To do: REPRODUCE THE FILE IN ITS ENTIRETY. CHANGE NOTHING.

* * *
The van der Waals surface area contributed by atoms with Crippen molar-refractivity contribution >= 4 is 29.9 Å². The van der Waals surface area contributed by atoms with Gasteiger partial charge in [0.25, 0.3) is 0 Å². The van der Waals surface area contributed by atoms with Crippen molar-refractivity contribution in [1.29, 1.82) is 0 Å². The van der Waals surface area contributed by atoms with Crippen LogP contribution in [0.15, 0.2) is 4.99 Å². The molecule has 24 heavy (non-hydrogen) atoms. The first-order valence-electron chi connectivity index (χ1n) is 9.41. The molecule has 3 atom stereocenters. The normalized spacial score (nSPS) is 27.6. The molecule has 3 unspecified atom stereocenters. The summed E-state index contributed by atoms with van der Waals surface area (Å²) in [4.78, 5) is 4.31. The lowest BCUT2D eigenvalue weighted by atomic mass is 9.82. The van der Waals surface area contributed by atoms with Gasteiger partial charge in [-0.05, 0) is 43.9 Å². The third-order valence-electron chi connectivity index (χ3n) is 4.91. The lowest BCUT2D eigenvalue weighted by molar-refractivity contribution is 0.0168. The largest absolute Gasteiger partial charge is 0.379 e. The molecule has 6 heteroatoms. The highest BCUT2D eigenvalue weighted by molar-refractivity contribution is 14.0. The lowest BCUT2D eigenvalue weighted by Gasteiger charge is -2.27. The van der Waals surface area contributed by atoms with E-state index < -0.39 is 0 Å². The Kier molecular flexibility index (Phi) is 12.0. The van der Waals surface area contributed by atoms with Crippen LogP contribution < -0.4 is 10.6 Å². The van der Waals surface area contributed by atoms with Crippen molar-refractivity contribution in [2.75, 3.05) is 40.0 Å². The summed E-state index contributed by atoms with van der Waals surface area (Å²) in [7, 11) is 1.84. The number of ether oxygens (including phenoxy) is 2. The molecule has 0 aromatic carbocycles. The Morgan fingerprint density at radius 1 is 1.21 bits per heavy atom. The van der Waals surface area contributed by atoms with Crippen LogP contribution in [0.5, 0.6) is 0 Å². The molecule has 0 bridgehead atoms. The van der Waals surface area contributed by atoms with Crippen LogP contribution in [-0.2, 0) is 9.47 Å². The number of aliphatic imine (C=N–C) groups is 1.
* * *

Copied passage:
The van der Waals surface area contributed by atoms with Crippen molar-refractivity contribution >= 4 is 29.9 Å². The van der Waals surface area contributed by atoms with Gasteiger partial charge in [0.25, 0.3) is 0 Å². The van der Waals surface area contributed by atoms with Crippen molar-refractivity contribution in [1.29, 1.82) is 0 Å². The van der Waals surface area contributed by atoms with Crippen LogP contribution in [0.15, 0.2) is 4.99 Å². The molecule has 24 heavy (non-hydrogen) atoms. The first-order valence-electron chi connectivity index (χ1n) is 9.41. The molecule has 3 atom stereocenters. The normalized spacial score (nSPS) is 27.6. The molecule has 3 unspecified atom stereocenters. The summed E-state index contributed by atoms with van der Waals surface area (Å²) in [4.78, 5) is 4.31. The lowest BCUT2D eigenvalue weighted by atomic mass is 9.82. The van der Waals surface area contributed by atoms with Gasteiger partial charge in [-0.05, 0) is 43.9 Å². The third-order valence-electron chi connectivity index (χ3n) is 4.91. The lowest BCUT2D eigenvalue weighted by molar-refractivity contribution is 0.0168. The largest absolute Gasteiger partial charge is 0.379 e. The molecule has 6 heteroatoms. The highest BCUT2D eigenvalue weighted by molar-refractivity contribution is 14.0. The lowest BCUT2D eigenvalue weighted by Gasteiger charge is -2.27. The van der Waals surface area contributed by atoms with E-state index < -0.39 is 0 Å². The Kier molecular flexibility index (Phi) is 12.0. The van der Waals surface area contributed by atoms with Crippen LogP contribution < -0.4 is 10.6 Å². The van der Waals surface area contributed by atoms with Crippen molar-refractivity contribution in [2.75, 3.05) is 40.0 Å². The summed E-state index contributed by atoms with van der Waals surface area (Å²) in [7, 11) is 1.84. The number of ether oxygens (including phenoxy) is 2. The molecule has 0 aromatic carbocycles. The Morgan fingerprint density at radius 1 is 1.21 bits per heavy atom. The van der Waals surface area contributed by atoms with Crippen LogP contribution in [0.5, 0.6) is 0 Å². The molecule has 0 bridgehead atoms. The van der Waals surface area contributed by atoms with Crippen LogP contribution in [-0.2, 0) is 9.47 Å². The number of aliphatic imine (C=N–C) groups is 1.